The Kinder Morgan Trans Mountain pipeline expansion has been a thorny issue for Justin Trudeau’s ruling Liberal government. The $7.8-billion pipeline would ferry 890,000 barrels of tar sands crude 1,150-kilometres from Edmonton to a terminal in Burnaby, B.C., near Vancouver, where it would be exported to markets in Asia.
The battle over the Kinder Morgan pipeline is about more than just the dangers of transporting oil by pipe, it is also about bitumen-filled supertankers in ecologically sensitive coastal waters. If it is built the pipeline will increase tanker and barge traffic 700 percent in the Salish Sea and Puget Sound. This will expose communities and the marine environment to the risk of an oil spill and imperil marine life including BC’s Orca population.
There is also the issue of the carbon load associated with the pipeline. A recent auditors report reveals that Canada will not achieve its 2020 carbon reduction targets. According to Environment and Climate Change Canada, the Kinder Morgan and Line 3 pipelines represent an increase of 23 to 28 megatonnes of carbon dioxide equivalent every year. The Canadian Environmental Assessment Agency estimates that when the pipelines are fully operational they will produce 20 to 26 megatonnes of emissions each year. This will make it even harder for Canada to achieve its carbon targets for 2030.
Citing environmental considerations the newly elected government of British Columbia (B.C.) has vowed to stop the pipeline. Leaders in the province have openly opposed the pipeline. Dozens of municipalities have rejected the pipeline including the mayor of Vancouver. By far the most powerful voice opposing the pipeline comes from BC’s NDP Premier John Horgan.
“Our government made it clear that a seven-fold increase in heavy oil tankers in the Vancouver harbor is not in B.C.’s best interests,” Minister of Environment and Climate Change George Heyman told reporters. “Not for our economy, our environment, or thousands of existing jobs. We will use all available tools to protect our coastal waters and our province’s future.”
Opposition to the pipeline also comes from people across the continent and around the world including people like David Suzuki and Bill McKibben. There have been scores of protests, vigils, and petitions along with thousands of comments to the Kinder Morgan review panel.
Indigenous people are on the frontlines of pipeline protests. First Nations led resistance to the Northern Gateway pipeline and Native Americans are on the frontlines against the Dakota Access pipeline. Indigenous people are also leading the resistance to the Kinder Morgan pipeline. This includes Rueben George from the Tsleil-Waututh Nation, the Union of BC Indian Chiefs and Over 100 First Nations who have signed the Treaty Alliance Against Tar Sands Expansion.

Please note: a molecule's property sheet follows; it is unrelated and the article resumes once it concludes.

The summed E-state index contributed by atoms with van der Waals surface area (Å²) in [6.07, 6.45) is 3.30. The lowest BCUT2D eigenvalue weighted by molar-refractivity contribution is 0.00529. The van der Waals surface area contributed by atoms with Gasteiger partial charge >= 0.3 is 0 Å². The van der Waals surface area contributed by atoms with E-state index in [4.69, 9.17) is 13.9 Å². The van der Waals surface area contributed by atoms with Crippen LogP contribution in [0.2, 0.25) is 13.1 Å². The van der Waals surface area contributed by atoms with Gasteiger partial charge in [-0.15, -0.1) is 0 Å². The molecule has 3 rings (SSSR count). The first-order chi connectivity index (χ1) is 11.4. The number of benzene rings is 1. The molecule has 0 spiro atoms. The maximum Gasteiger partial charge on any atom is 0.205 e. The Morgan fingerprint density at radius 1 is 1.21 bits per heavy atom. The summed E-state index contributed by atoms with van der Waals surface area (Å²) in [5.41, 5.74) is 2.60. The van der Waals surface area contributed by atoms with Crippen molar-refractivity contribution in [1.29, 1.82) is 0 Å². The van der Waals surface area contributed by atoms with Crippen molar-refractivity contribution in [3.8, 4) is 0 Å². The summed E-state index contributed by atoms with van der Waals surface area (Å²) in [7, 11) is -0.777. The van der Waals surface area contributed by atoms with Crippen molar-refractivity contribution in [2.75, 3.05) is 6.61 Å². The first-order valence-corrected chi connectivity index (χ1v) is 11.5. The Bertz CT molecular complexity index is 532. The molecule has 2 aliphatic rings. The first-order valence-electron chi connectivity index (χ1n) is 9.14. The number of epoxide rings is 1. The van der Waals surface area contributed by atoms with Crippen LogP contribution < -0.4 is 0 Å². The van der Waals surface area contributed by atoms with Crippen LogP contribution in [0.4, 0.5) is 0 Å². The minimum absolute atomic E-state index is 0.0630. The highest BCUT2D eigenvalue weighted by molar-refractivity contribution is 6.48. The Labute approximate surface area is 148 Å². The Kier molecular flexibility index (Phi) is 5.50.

The Kinder Morgan is at odds with the ruling Liberal government’s stated policy priorities of climate leadership and respect for indigenous people. Desmog describes the Canadian government’s approval of the pipeline as the end of reconciliation efforts with Canada’s indigenous peoples.
Nonetheless, under pressure from oil industry lobbyists, Canada’s federal cabinet approved the Kinder Morgan in November 2016. “Today’s decision is an integral part of our plan to uphold the Paris Agreement to reduce emissions while creating jobs and protecting the environment,” Trudeau told reporters at a press conference. This is a paradoxical statement and yet another example of Trudeau’s energy policy dualism that tries to wrap its arms around both climate leadership and fossil fuels.
Liberal MP Jim Carr explained his party’s approach by saying, “our goal is finding sweet spot between resource development and environmental responsibility.” However, it is impossible to reconcile fossil fuel pipelines with climate leadership.
In August 2017 the National Energy Board formally green-lighted the building of the Westridge Marine Terminal in Burnaby BC which would transfer the bitumen from the pipeline to supertankers. In September 2017 the port of Vancouver approved a construction permit for the tanker terminal on Burrard Inlet. However, the momentum has waned as opposition has grown.
The battle lines are drawn with First Nations, communities, climate scientists, environmental groups, politicians, and the hundreds of thousands of people on one side and Justin Trudeau, Alberta’s NDP Premier, Rachel Notley and Big Oil on the other.
The ante was upped on April 9th, 2018 when Texas-based Kinder Morgan announced that it was halting all non-essential spending on the Trans Mountain pipeline adding the project will be abandoned if an agreement cannot be reached with the various stakeholders by May 31.
Trudeau is under intense pressure to get the pipeline built. However, widespread protest helped to stop both the Energy East and the Northern Gateway pipelines. The Kinder Morgan looks like it will succumb to the same fate.